# How to use bayes rule when B is a category

Lets say I have a probability of the number of goals in a game, given the league that the game is played in.

A = #Goals B = league

Using Bayes theorem: P(A|B) = P(B|A)P(A)/P(B)

Lets say B = 'Premier League'

How do you compute P(B|A) if B is a category? In my head P(B|A) means "Compute the probability of seeing B='Premier League' over every possible value of A".

Lets say A=2, I could look at the probability that A=2 in each league I have data for. Lets say that in the premier league it is 0.3, in Serie A it is 0.2, and in La Liga it is 0.4. I could then say P(B|A) = 0.3/(0.4+0.2+0.3) = 1/3.

Does that make sense? I have been trying to think how to do this for a few days and I cant get my head around B being categorical. If it was continuous P(B|A) would just be "What is the probability of seeing your observed value of B, for each possible value of A" I think.. Which makes more sense.

The way that I would think about it is the following:

First I would try to define the sample space of that problem, i.e the space that will contain all the possible results. In order to define that I would consider what values the events $$A$$ and $$B$$ can take.

$$A$$ which is the number of goals can take the following value $$\left \{ 0,1,2,... \right \}$$, while $$B$$ the league has three possible categories $$\left \{ B_{1},B_{2},B_{3} \right \}$$.

Then I would define the sample space $$\Omega$$ as the collection of all possible combinations/results of values of $$A$$ with the values of $$B$$. So, $$\Omega$$ it will contain the event that you used $$(A=2)\cap B_{1}$$ and $$(A=2)\cap B_{2}$$ and $$(A=2)\cap B_{3}$$ and all such events that make sense for your problem.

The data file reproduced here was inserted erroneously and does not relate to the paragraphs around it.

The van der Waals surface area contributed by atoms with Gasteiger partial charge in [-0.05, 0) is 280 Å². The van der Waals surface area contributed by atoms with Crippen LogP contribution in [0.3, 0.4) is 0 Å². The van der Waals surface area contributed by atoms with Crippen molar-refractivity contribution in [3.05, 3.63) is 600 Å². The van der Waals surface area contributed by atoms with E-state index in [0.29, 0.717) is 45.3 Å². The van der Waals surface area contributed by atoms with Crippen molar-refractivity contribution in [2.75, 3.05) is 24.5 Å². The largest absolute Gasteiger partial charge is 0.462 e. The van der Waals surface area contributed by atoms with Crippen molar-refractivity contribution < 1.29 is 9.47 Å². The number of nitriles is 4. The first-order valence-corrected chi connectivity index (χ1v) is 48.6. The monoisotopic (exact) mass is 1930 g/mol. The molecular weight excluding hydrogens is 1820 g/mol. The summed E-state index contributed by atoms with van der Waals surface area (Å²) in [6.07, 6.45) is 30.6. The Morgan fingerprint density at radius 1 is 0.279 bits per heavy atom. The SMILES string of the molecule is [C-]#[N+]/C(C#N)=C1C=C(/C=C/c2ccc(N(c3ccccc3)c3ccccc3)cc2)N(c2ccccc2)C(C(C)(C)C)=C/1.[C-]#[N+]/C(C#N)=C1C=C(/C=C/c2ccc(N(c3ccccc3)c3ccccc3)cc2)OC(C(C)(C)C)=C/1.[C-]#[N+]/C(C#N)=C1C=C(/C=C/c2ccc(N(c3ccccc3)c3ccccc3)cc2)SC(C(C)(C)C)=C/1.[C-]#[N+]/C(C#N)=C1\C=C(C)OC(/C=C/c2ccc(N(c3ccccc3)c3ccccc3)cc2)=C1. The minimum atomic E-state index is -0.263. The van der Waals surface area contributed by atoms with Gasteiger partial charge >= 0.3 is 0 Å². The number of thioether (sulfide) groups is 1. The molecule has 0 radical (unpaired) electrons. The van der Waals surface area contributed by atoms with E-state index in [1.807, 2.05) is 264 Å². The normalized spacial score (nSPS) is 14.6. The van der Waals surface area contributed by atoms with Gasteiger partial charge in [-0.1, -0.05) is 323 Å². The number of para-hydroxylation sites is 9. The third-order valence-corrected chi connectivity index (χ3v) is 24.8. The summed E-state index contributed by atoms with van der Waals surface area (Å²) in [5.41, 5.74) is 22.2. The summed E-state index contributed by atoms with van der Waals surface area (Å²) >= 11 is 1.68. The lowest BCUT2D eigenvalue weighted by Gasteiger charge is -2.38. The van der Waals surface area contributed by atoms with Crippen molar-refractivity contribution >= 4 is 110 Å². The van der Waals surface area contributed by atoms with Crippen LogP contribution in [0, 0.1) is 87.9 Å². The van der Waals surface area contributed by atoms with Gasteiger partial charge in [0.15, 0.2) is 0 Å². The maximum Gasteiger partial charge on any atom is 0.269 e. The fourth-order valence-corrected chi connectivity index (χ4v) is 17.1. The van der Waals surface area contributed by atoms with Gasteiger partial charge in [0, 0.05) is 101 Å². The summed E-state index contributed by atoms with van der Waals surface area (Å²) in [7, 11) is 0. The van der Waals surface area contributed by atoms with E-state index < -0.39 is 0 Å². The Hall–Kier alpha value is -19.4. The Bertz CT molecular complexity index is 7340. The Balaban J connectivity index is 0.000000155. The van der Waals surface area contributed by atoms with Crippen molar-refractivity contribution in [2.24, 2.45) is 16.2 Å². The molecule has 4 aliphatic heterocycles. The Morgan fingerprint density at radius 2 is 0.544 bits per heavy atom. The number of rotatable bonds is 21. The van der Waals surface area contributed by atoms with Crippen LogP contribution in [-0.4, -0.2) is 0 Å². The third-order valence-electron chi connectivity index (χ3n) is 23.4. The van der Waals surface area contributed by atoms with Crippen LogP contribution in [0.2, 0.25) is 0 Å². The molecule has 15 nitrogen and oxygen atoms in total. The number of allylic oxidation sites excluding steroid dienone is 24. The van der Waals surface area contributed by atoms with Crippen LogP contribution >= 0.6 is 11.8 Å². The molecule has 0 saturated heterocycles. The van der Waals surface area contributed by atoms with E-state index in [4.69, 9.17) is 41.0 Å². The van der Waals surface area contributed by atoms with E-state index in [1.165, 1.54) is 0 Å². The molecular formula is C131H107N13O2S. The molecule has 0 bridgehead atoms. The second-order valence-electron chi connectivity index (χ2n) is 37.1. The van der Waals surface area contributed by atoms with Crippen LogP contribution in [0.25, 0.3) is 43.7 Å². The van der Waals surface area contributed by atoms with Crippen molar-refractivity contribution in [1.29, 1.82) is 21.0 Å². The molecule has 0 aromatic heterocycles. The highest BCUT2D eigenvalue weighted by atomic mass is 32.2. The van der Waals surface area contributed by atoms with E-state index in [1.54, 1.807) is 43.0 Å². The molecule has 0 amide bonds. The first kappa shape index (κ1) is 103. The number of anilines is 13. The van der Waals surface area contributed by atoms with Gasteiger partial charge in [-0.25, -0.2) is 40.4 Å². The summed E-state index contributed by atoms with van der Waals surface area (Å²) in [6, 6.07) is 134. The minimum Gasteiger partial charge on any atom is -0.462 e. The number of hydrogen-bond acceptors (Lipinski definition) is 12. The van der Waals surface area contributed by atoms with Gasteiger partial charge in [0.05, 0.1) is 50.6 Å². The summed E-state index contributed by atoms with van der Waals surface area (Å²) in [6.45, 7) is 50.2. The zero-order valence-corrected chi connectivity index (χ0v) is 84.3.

Then for the conditional probability of $$B$$ given $$A$$ you will have the probability rule

$$\mathbb{P}(B|A) = \frac{\mathbb{P}(B\cap A)}{\mathbb{P}(A)}$$

however, in order to make inference you have to specify the events $$B\cap A$$ and $$A$$.

So you could write all the events that you are interested in $$B=B_{1}$$ with $$A=2$$ or $$B=B_{2}$$ with $$A=2$$ etc.

And this will be transalated in probability as

$$\mathbb{P}(B=B_{1}|A=2)=\frac{\mathbb{P}((B=B_{1})\cap (A=2))}{\mathbb{P}(A=2)}$$,

where the events $$(B=B_{1})\cap (A=2)$$ and $$(A=2)$$ belong into your sample space $$\Omega$$ so you can define probabilities on them.

So, overall if you approach the conditional probability as the probability of a particular event happening (i.e. a combination of $$A$$ and $$B$$ happening) then it would be easier to understand it.

• Thanks! Is P(A=2) in the denominator the probability of A being equal to 2 across all games (i.e. taken from a probability distribution of just A)? Commented May 10, 2021 at 8:03
• @ChristopherCollins Exactly! Which can be expressed as $\mathbb{P}(A=2) = \mathbb{P}(A=2|B=B_{1})\mathbb{P}(B=B_{1})+\mathbb{P}(A=2|B=B_{2})\mathbb{P}(B=B_{2})+\mathbb{P}(A=2|B=B_{3})\mathbb{P}(B=B_{3})$ Commented May 10, 2021 at 8:21
• Amazing, thanks! This has really helped my understanding Commented May 10, 2021 at 16:03
• @ChristopherCollins Glad to hear that! Commented May 10, 2021 at 16:08